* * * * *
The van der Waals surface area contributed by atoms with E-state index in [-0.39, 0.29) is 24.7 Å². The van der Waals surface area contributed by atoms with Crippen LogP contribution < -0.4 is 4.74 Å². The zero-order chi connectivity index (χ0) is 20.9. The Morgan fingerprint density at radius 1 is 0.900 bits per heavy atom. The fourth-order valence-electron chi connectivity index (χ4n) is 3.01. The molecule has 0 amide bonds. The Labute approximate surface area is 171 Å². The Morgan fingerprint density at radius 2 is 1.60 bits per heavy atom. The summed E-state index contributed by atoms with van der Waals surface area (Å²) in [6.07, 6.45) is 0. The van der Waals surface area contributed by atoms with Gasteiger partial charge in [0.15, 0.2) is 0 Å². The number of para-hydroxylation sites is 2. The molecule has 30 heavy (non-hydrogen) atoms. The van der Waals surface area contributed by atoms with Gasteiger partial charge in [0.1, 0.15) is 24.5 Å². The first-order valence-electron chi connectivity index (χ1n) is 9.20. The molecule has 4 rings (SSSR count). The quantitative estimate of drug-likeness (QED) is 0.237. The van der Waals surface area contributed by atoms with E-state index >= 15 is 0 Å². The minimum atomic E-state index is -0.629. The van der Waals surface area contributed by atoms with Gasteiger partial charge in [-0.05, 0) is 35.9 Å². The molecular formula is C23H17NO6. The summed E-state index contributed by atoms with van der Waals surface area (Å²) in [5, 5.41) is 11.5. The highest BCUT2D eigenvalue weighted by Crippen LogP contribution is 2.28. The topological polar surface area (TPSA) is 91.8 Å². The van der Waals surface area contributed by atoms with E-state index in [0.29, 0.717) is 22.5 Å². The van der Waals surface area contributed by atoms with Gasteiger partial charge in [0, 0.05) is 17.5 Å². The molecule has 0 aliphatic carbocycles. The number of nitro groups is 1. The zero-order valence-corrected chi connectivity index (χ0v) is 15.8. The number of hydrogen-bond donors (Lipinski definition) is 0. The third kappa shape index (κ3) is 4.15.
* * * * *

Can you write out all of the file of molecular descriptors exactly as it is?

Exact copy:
The van der Waals surface area contributed by atoms with E-state index in [-0.39, 0.29) is 24.7 Å². The van der Waals surface area contributed by atoms with Crippen LogP contribution < -0.4 is 4.74 Å². The zero-order chi connectivity index (χ0) is 20.9. The Morgan fingerprint density at radius 1 is 0.900 bits per heavy atom. The fourth-order valence-electron chi connectivity index (χ4n) is 3.01. The molecule has 0 amide bonds. The Labute approximate surface area is 171 Å². The Morgan fingerprint density at radius 2 is 1.60 bits per heavy atom. The summed E-state index contributed by atoms with van der Waals surface area (Å²) in [6.07, 6.45) is 0. The van der Waals surface area contributed by atoms with Gasteiger partial charge in [0.15, 0.2) is 0 Å². The number of para-hydroxylation sites is 2. The molecule has 30 heavy (non-hydrogen) atoms. The van der Waals surface area contributed by atoms with Gasteiger partial charge in [0.1, 0.15) is 24.5 Å². The first-order valence-electron chi connectivity index (χ1n) is 9.20. The molecule has 4 rings (SSSR count). The quantitative estimate of drug-likeness (QED) is 0.237. The van der Waals surface area contributed by atoms with E-state index >= 15 is 0 Å². The minimum atomic E-state index is -0.629. The van der Waals surface area contributed by atoms with Gasteiger partial charge in [-0.05, 0) is 35.9 Å². The molecular formula is C23H17NO6. The summed E-state index contributed by atoms with van der Waals surface area (Å²) in [5, 5.41) is 11.5. The highest BCUT2D eigenvalue weighted by Crippen LogP contribution is 2.28. The topological polar surface area (TPSA) is 91.8 Å². The van der Waals surface area contributed by atoms with E-state index in [0.29, 0.717) is 22.5 Å². The van der Waals surface area contributed by atoms with Gasteiger partial charge in [0, 0.05) is 17.5 Å². The molecule has 0 aliphatic carbocycles. The number of nitro groups is 1. The zero-order valence-corrected chi connectivity index (χ0v) is 15.8. The number of hydrogen-bond donors (Lipinski definition) is 0. The third kappa shape index (κ3) is 4.15.